Three-Guitar Night

Amy Brucksch will unite with David Stevenson and Steve Newbrough for two classical concerts.

Guitar-playing is typically associated with coffeeshops, nightclubs, and arenas — but an upcoming performance at Haen Gallery in Brevard elegantly ties virtuosity to fine art. A trio of guitar maestros will showcase the exquisite versatility of the instrument, and the compositions they choose will also highlight its adaptable cross-cultural personality. 

“When planning a program, we include music from different musical eras and countries,” guitarist Amy Brucksch explains, “with a mix of tempos and styles. Of course, it’s all music that we love to play.” 

She and fellow musicians Steven Newbrough and David Stevenson will open the intimate concert with a classical piece from the Haydn London Trio. They segue from that, which starts things off in a pleasantly light-hearted and sunny mood, into Venice, Italy, home of the Italian Baroque composer Vivaldi. The trio will play his “Concerto Grosso,” which Brucksch describes as “a virtuosic showpiece, with lots of interplay and dialogue between the three guitars.”

Next they shift continents, guiding the audience on a journey to South America via the work of contemporary composer Roland Dyens. They’ll perform passages from his hauntingly beautiful Brazilian Saudade, which he wrote in homage to the Brazilian composer and guitarist Ernesto Nazareth.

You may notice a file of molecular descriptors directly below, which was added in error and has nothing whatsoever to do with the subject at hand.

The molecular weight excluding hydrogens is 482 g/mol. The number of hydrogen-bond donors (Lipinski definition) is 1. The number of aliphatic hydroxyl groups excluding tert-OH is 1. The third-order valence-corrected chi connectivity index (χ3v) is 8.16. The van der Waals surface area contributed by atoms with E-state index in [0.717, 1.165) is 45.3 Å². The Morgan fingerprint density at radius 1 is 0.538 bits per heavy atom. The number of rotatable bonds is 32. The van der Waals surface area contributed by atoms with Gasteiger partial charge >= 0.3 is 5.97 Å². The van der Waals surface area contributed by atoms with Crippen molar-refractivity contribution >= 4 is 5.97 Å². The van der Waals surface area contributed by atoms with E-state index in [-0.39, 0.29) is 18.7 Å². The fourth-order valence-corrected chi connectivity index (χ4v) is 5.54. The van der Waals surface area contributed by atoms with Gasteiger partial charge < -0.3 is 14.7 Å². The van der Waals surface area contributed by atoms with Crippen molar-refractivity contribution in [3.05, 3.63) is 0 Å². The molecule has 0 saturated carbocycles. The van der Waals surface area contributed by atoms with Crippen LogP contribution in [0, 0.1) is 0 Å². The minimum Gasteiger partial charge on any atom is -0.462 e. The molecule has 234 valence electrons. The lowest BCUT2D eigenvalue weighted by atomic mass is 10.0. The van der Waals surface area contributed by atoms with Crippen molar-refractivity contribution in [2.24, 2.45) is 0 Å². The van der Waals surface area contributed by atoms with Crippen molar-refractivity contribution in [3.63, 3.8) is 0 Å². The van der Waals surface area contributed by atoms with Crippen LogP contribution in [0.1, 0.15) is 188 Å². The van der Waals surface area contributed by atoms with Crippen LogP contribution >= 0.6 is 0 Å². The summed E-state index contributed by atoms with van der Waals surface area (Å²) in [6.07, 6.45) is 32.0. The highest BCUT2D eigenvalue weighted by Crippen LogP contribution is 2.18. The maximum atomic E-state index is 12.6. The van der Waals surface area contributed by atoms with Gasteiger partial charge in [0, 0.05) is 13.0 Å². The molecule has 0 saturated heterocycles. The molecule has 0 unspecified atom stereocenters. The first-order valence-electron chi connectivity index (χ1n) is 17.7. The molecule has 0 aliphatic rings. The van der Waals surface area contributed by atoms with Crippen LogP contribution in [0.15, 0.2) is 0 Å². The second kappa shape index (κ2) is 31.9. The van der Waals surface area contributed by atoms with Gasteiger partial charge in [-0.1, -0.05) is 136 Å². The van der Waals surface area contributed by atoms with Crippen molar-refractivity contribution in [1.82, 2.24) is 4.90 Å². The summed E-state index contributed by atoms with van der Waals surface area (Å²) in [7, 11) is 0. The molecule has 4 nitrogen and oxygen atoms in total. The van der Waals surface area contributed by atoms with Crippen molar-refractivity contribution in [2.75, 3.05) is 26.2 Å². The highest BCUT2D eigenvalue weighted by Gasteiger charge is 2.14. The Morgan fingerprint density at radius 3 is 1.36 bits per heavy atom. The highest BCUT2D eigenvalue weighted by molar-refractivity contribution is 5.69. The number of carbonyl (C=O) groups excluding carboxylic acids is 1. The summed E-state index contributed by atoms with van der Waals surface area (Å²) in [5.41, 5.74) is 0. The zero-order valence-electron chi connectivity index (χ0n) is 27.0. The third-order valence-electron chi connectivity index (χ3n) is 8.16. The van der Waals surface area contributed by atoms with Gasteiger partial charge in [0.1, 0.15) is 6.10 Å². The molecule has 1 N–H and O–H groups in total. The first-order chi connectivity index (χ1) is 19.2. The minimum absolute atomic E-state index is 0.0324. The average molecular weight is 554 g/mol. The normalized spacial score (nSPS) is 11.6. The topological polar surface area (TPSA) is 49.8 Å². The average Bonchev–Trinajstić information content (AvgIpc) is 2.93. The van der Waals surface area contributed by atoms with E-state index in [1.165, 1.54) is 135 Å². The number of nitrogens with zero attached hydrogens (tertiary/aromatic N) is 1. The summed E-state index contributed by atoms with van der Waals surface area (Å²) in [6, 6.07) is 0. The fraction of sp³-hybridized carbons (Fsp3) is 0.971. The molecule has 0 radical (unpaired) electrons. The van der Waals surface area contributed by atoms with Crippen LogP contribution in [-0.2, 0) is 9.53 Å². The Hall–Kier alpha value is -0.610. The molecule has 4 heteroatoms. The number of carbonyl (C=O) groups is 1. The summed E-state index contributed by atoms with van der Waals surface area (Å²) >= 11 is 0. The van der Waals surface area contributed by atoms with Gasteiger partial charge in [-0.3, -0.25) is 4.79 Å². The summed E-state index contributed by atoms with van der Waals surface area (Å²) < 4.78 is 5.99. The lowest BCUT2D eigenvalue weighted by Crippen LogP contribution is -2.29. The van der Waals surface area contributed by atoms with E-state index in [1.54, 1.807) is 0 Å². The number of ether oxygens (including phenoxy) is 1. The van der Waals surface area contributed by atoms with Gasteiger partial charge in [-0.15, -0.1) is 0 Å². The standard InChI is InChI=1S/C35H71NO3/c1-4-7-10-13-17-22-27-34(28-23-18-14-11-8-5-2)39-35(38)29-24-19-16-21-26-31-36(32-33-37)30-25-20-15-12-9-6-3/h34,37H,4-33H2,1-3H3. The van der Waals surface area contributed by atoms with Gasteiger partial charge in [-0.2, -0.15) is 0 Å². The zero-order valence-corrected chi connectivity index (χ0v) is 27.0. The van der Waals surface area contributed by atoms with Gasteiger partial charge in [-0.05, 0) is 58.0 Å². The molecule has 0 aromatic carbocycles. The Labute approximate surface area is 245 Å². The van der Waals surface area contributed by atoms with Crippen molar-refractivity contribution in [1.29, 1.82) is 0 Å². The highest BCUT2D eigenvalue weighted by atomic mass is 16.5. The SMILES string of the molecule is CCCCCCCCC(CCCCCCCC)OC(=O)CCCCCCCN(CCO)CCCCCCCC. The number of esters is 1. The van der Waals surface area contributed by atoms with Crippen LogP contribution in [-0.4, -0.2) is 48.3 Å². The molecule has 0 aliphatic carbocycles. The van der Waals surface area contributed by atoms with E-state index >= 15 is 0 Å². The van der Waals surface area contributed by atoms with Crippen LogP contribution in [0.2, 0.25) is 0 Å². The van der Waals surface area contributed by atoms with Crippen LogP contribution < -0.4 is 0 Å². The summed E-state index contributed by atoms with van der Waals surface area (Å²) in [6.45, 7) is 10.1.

Saudade is a rather melancholy term that derives from the Portuguese: it’s a word that conveys intense, but somehow unexplainable, longing and nostalgia. Many music teachers explain saudade to Americans the same way that Brucksch does. Musically, the concept “is somewhat similar to the blues,” she ventures.

Before one gets too far off track and conjures up images of the Mississippi Delta, it’s important to note that Dyens, the fellow who wrote the tune, is generally referred to as French. But adding to the exotic diversity of the set list is the fact that he was born in Tunisia — a little nation in North Africa where the dominant language is Arabic.

“The rest of the program,” Brucksch adds, “is music with roots in either the Spanish folk tradition or Flamenco, contrasting simple poignant melodies with driving rhythms. It definitely ends up-tempo.”

“Three Guitars” happens Sunday, April 10, at 3pm at Haen Gallery (200 King St.) in Brevard, with tea and treats. (Also April 11 at Haen’s Asheville gallery.) $20/general admission, $15/advance, $5/students. For ticket information, see www.panharmonia.org or call 828-254-7123.

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